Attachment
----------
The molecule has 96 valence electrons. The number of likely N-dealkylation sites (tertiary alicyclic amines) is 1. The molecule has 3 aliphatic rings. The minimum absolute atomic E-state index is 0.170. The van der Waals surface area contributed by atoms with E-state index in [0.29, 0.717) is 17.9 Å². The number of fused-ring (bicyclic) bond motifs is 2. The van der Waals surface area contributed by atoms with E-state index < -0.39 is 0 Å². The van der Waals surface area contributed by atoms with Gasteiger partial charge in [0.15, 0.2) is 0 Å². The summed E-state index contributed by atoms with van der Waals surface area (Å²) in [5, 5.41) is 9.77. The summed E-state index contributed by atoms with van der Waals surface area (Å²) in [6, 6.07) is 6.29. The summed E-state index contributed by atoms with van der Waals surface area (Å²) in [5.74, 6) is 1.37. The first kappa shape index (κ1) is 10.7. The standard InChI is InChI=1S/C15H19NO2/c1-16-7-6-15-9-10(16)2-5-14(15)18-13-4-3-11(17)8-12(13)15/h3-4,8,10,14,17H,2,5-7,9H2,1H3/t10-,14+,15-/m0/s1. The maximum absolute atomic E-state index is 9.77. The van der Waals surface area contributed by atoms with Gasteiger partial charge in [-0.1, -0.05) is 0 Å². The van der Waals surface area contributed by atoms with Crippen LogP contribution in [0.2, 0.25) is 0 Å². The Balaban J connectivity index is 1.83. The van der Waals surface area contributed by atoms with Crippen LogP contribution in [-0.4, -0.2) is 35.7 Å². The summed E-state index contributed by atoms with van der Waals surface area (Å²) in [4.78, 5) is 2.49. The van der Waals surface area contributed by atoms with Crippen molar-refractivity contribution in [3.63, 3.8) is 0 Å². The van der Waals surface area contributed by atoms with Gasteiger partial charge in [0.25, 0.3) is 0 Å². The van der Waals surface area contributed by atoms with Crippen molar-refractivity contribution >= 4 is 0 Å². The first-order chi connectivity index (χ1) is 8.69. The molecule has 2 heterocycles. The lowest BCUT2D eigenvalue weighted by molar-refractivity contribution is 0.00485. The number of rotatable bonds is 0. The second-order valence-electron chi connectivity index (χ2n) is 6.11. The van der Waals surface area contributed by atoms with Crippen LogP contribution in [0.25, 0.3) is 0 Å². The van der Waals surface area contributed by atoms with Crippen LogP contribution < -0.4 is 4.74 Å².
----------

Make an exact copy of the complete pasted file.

The molecule has 96 valence electrons. The number of likely N-dealkylation sites (tertiary alicyclic amines) is 1. The molecule has 3 aliphatic rings. The minimum absolute atomic E-state index is 0.170. The van der Waals surface area contributed by atoms with E-state index in [0.29, 0.717) is 17.9 Å². The number of fused-ring (bicyclic) bond motifs is 2. The van der Waals surface area contributed by atoms with E-state index < -0.39 is 0 Å². The van der Waals surface area contributed by atoms with Gasteiger partial charge in [0.15, 0.2) is 0 Å². The summed E-state index contributed by atoms with van der Waals surface area (Å²) in [5, 5.41) is 9.77. The summed E-state index contributed by atoms with van der Waals surface area (Å²) in [6, 6.07) is 6.29. The summed E-state index contributed by atoms with van der Waals surface area (Å²) in [5.74, 6) is 1.37. The first kappa shape index (κ1) is 10.7. The standard InChI is InChI=1S/C15H19NO2/c1-16-7-6-15-9-10(16)2-5-14(15)18-13-4-3-11(17)8-12(13)15/h3-4,8,10,14,17H,2,5-7,9H2,1H3/t10-,14+,15-/m0/s1. The maximum absolute atomic E-state index is 9.77. The van der Waals surface area contributed by atoms with Gasteiger partial charge in [-0.1, -0.05) is 0 Å². The van der Waals surface area contributed by atoms with Crippen LogP contribution in [0.2, 0.25) is 0 Å². The Balaban J connectivity index is 1.83. The van der Waals surface area contributed by atoms with Crippen LogP contribution in [-0.4, -0.2) is 35.7 Å². The summed E-state index contributed by atoms with van der Waals surface area (Å²) in [4.78, 5) is 2.49. The van der Waals surface area contributed by atoms with Crippen molar-refractivity contribution in [3.63, 3.8) is 0 Å². The van der Waals surface area contributed by atoms with Gasteiger partial charge in [0.25, 0.3) is 0 Å². The van der Waals surface area contributed by atoms with Crippen molar-refractivity contribution >= 4 is 0 Å². The first-order chi connectivity index (χ1) is 8.69. The molecule has 2 heterocycles. The lowest BCUT2D eigenvalue weighted by molar-refractivity contribution is 0.00485. The number of rotatable bonds is 0. The second-order valence-electron chi connectivity index (χ2n) is 6.11. The van der Waals surface area contributed by atoms with Crippen LogP contribution in [0.25, 0.3) is 0 Å². The van der Waals surface area contributed by atoms with Crippen LogP contribution < -0.4 is 4.74 Å².